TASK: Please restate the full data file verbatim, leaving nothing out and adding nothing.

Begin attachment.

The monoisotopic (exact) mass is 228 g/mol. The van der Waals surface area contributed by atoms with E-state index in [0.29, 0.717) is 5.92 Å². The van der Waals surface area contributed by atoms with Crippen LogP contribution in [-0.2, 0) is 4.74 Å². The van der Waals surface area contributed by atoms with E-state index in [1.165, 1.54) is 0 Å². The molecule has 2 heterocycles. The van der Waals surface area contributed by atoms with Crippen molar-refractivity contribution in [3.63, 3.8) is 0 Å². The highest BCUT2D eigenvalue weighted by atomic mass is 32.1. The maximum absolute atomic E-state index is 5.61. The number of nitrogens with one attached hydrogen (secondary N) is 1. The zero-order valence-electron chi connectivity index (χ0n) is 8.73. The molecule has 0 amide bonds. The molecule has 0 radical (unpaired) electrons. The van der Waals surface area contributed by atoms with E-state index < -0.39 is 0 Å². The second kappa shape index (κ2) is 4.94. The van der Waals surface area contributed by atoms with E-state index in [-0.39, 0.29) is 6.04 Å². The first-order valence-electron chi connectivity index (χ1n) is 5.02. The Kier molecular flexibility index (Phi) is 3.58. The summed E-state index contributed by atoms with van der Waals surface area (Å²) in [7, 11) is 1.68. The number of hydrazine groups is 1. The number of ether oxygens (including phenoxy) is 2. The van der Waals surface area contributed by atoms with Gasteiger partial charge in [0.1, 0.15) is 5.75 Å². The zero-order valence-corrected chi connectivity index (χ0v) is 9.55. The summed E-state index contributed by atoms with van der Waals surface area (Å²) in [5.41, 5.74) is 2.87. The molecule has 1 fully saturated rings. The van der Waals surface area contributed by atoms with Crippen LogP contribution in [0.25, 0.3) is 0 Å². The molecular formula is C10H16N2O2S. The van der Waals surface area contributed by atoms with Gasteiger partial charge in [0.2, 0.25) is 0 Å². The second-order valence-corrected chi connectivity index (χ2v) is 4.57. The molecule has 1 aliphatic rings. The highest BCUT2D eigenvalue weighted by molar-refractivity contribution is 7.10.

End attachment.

The monoisotopic (exact) mass is 228 g/mol. The van der Waals surface area contributed by atoms with E-state index in [0.29, 0.717) is 5.92 Å². The van der Waals surface area contributed by atoms with Crippen LogP contribution in [-0.2, 0) is 4.74 Å². The van der Waals surface area contributed by atoms with E-state index in [1.165, 1.54) is 0 Å². The molecule has 2 heterocycles. The van der Waals surface area contributed by atoms with Crippen molar-refractivity contribution in [3.63, 3.8) is 0 Å². The highest BCUT2D eigenvalue weighted by atomic mass is 32.1. The maximum absolute atomic E-state index is 5.61. The number of nitrogens with one attached hydrogen (secondary N) is 1. The zero-order valence-electron chi connectivity index (χ0n) is 8.73. The molecule has 0 amide bonds. The molecule has 0 radical (unpaired) electrons. The van der Waals surface area contributed by atoms with E-state index < -0.39 is 0 Å². The second kappa shape index (κ2) is 4.94. The van der Waals surface area contributed by atoms with E-state index in [-0.39, 0.29) is 6.04 Å². The first-order valence-electron chi connectivity index (χ1n) is 5.02. The Kier molecular flexibility index (Phi) is 3.58. The summed E-state index contributed by atoms with van der Waals surface area (Å²) in [7, 11) is 1.68. The number of hydrazine groups is 1. The number of ether oxygens (including phenoxy) is 2. The van der Waals surface area contributed by atoms with Gasteiger partial charge in [0.1, 0.15) is 5.75 Å². The zero-order valence-corrected chi connectivity index (χ0v) is 9.55. The summed E-state index contributed by atoms with van der Waals surface area (Å²) in [5.41, 5.74) is 2.87. The molecule has 1 fully saturated rings. The van der Waals surface area contributed by atoms with Crippen LogP contribution in [0.25, 0.3) is 0 Å². The molecular formula is C10H16N2O2S. The van der Waals surface area contributed by atoms with Gasteiger partial charge in [0.2, 0.25) is 0 Å². The second-order valence-corrected chi connectivity index (χ2v) is 4.57. The molecule has 1 aliphatic rings. The highest BCUT2D eigenvalue weighted by molar-refractivity contribution is 7.10.